Friday, July 22, 2016

July Sweat

Here in East Central Kansas we are suffering a heat wave.  Not a record one but miserable none the less.  On top of that the AC in my shop developed a leak and required repair so I have missed so forging time there.   I hope that in a week or so I can get in some early morning forge time.  Meanwhile I will keep busy doing some small fabrication projects for my own use, tall sprinklers, and doing computer work.  

I came across the them “corn sweat.”  Never heard it that I recall.  That surprises me as I have never been very far away from corn in July.  I’ll post more about the tall sprinkler project but I just wanted to share this while it is still in the current events category.

Friday, June 24, 2016

Dick Lanne, NY Blacksmith

Recently, I received an email from a friend pointing me to an article about a blacksmith in Ballston Spa, New York.  I wasn’t familiar with the smith but I enjoyed studying the nice photographs of his well organized shop.  Thanks, Terri.

Sunday, January 24, 2016

Iron Artifact Identified

        Today I attended a members meeting at the Prairie PastTimes Gallery in Cottonwood Falls, KS.  I was looking over some of the display areas and noticed a piece on iron hardware on an old step ladder which was seeing service as a display rack.

The rusty iron object caught my attention and I immediately thought it looked familiar.  On closer examination I realized it was very similar, perhaps identical, to the artifact I had recently been asked to help identify.  Bingo.

A mirror image pair of these are mounted on opposite ladder legs.

I still don’t know a proper name for the thing but I know it once belonged to a step ladder.

Thursday, December 17, 2015

What is It?

Recently, I received an image from: Lonnie Baker and he asked if I knew what it might be.  It was found in a tree that was cut down he was estimating that it might have been made in the 1800’s.  He said he had one person guess it might have been a part off a turn of the century binder.

I couldn’t help in the identification and asked permission to post it and see if someone else might have a good idea.

Wednesday, August 5, 2015

Repairing the Tumbler Gear Motor

Thursday, July 16, 2015
I turned on the tumbler as I left at 1600.  About a minute later a heard a thump and the tumbler stopped turning.  I went back in and found the exhaust fan and the tumbler motor were still running.  I turned off the fan and the timer switch.  A quick inspection revealed a small ring of steel had fallen onto the chain and the shaft of the gear box broke off.  Big trouble.  I pulled the service cord to the motor and left for the night.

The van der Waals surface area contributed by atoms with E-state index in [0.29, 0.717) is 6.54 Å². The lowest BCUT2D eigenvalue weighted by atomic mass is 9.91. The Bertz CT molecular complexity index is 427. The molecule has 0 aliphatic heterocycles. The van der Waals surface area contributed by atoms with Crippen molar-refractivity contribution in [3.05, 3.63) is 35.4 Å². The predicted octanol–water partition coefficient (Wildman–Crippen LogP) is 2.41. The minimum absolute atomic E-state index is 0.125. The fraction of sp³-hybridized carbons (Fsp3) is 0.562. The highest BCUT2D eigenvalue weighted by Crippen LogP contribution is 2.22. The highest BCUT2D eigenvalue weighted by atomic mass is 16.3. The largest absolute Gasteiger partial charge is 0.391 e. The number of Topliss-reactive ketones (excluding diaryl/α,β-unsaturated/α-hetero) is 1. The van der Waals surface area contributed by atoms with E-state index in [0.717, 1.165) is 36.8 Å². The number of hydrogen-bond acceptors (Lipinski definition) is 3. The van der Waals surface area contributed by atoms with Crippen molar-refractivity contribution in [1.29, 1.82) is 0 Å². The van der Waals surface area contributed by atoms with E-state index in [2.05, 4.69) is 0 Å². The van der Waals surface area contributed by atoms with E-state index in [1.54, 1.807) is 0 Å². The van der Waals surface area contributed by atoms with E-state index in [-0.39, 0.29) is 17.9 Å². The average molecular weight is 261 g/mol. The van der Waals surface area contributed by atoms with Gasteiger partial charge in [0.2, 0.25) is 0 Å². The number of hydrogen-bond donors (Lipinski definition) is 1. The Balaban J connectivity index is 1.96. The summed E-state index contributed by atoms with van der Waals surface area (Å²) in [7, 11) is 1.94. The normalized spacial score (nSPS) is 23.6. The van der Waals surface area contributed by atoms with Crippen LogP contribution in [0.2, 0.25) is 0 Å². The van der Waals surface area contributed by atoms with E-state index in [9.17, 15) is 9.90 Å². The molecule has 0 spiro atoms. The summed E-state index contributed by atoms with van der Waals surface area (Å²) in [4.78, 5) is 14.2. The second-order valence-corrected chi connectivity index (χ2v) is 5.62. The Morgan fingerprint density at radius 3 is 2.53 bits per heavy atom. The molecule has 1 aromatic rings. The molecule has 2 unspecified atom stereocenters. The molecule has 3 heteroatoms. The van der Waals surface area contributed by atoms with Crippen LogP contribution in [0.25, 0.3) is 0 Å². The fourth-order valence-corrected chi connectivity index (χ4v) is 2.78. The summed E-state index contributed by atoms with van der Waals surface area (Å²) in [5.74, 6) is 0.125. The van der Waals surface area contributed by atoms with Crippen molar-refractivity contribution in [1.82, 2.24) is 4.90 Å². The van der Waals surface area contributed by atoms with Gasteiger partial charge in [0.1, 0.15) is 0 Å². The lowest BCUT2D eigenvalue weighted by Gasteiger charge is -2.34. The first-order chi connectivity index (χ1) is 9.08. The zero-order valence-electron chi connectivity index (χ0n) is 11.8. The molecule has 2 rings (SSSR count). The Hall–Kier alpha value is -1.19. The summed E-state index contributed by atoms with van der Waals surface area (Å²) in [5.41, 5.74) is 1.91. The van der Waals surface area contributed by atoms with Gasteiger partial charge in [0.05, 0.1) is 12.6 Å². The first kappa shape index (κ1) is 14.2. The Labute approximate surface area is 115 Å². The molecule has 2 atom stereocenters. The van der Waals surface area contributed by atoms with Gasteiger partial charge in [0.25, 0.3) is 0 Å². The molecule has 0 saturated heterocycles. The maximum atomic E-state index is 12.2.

A neighbor friend, Tom, is an engineer retired from the army reserve.  He seems to know about everything there is to know about engineering and some other things too so I consulted him.  He agreed to help me take apart the gear motor and see what would be required to get the tumbler running again.

The next morning, Saturday, we took the gear-motor off the tumbler and disassembled the gearbox.  It is a right angle worm gear design. The damage was clearly visible.  The 1” shaft to the roller chain sprocket was broken and the brass gear had a number of sheared off teeth.  We did a lot of degreasing and put all the relevant parts in the vehicle but had to wait until Monday to consult with an industrial bearing company.

On Monday we learned that they don’t rebuild anything but would try to find parts for us but ultimately weren’t successful.  Tom did some further checking and gave me a number to call.  I called and found that a brand new synchrogear motor would cost $960 + freight.  The E435 gearbox alone would cost $480 + freight and that is what I ordered.

2 HP E435 Synchrogear motor.
Tom came over at about 1000 and we started working on the rebuild.  With one trip to a farm and ranch store we found all the additional parts we needed.  Finished at 1630.  A hard day with Tom doing most of the work. We added an idler sprocket to take up chain slack.  And we also made some changes in the guards so at the end I’m in better mechanical shape than before the break-down.
A painful experience like this should provoke some thinking about ways it might have been prevented or mitigated.  Considering that it took the two of us over six hours to complete the job I may well have been better off just buying a new motor.

It occurred to me that If I had built the tumbler in a manner similar to my hydraulic press and the reversing bar twister I may have been better off.  In those cases the motor connects to the driven component through a Lovejoy coupler.  That makes them modular so either component can be dealt with independently.